Ken Lippett First vice-president, CMAW © Copyright (c) The Vancouver Sun

Read more: http://www.vancouversun.com/business/There+workers+aplenty+Kitimat+with+right+union/7241746/story.html#ixzz26UkprftI

Monday, September 10, 2012

IN MEMORIAL 18 UBCJA Union Carpenters Sept. 11, 2001

SEAN CANAVAN, 39 Brooklyn NY Initiated 1981. Finish/Furniture. Local 608. Father and brother are also UBC members. Survivors include his many beloved nieces and nephews.

MARTIN COUGHLAN, 53 Bayside NY Initiated 1987. Interior Systems. Local 608. Immigrated with family from Ireland in 1987.Wife Catherine; Orla (27),Ailish (24), Sinead (21), Denise (19).

MATTHEW DIAZ, 33 Brooklyn NY Initiated 1998. Floorlayer. Local 2287. Reached safety but returned to help others.Wife Karen; Michael (7), Christopher (3).

PAUL GILL, 34 Astoria NY Initiated 1986. Carpenter. Local 608. Fulltime NYC firefighter lost in the line of duty. Wife Tina; Aaron (14).

MAURICIO GONZALEZ, 27 NYC, NY Initiated 1995. Carpenter. Local 608. Held dozens of skill and safety certifications. Wife Evan; Nina (1).

MAURICE KELLY, 41 Bronx NY Initiated 1980. Interior Systems. Local 157.Acoustical ceilings specialist. Children Danielle (17), Sean (10), Thomas (7).

CHRIS KIRBY, 21 Bronx NY Initiated 1997. Carpenter. Local 608. A third-year apprentice and sports lover.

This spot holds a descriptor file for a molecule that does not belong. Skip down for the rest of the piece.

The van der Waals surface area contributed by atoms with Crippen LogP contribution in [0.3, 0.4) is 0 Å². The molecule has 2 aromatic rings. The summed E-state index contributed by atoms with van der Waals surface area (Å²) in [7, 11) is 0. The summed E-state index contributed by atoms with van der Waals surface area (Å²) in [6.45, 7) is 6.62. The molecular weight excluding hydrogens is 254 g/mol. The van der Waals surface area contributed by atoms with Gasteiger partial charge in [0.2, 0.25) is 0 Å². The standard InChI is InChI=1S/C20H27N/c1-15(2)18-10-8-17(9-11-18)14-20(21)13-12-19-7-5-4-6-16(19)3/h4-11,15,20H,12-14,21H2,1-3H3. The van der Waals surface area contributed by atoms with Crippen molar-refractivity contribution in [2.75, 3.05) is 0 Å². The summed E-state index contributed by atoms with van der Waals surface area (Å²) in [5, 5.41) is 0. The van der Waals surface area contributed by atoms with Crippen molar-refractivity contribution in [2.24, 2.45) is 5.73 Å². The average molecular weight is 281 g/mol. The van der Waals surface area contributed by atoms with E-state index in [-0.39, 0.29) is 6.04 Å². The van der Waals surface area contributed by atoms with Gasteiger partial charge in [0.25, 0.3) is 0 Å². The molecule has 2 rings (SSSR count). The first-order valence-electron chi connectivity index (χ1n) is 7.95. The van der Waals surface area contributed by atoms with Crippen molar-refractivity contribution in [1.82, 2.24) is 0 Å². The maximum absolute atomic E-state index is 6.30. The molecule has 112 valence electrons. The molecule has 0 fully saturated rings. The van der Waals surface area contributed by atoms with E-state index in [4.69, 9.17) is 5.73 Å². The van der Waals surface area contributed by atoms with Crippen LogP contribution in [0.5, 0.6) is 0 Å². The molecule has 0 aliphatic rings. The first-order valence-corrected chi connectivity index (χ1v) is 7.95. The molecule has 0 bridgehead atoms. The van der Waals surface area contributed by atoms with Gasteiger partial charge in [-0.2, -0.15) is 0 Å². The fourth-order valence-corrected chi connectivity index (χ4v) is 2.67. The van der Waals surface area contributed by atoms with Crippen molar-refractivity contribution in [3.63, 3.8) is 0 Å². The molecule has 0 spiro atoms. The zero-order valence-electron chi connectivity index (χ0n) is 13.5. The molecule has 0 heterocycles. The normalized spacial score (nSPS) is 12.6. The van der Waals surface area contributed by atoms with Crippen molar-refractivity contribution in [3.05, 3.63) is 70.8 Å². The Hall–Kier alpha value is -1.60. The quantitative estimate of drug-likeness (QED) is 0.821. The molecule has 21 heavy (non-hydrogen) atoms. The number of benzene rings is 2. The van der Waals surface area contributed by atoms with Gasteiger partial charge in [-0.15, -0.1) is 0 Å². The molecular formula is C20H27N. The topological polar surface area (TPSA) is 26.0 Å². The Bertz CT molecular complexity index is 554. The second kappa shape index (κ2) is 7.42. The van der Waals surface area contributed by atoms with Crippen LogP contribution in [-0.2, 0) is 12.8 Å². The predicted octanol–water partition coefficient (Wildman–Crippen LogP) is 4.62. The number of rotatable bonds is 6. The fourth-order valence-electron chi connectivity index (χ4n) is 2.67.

BENJAMIN MILLMAN, 40 Staten Island NY Initiated 1999. Carpenter. Local 608. Wife Toby; Brandon (14), Maghan (7).

JOSEPH MISTRULLI, 47 Wantagh NY Initiated 1982 Interior Systems. Local 157. Foreman and holder of numerous certifications. Wife Philomena; Joseph (22), Mary (21),Angela (16).

BRIAN MONAGHAN, 21 New York NY Initiated 2001.Apprentice. Local 157. Reached safety but returned to help others

DAVID ORTIZ, 37 Bronx NY Initiated 1998. Carpenter. Local 608. Employed by the Port Authority (NYC transit agency).

JOSEPH PISKADLO
, 48 N. Arlington NJ Initiated 1973. Carpenter. Local 157. Immigrated from Poland in 1962. Wife Rosemary; Brian (23), Laura (21), Steven (18).

JOHN RIZZO, 50 Brooklyn NY Initiated 1979. Carpenter. Local 608. Wife Concetta; Giuseppe (20), Luigi (10)

DANIEL ROSETTI, 32 Bloomfield NJ Initiated 2001. Journeyman Carpenter. Local 15 (NJ). Was thrilled to “work above the clouds, close to heaven.” Fiancee Christine Bennett; son Justin (14 mos.)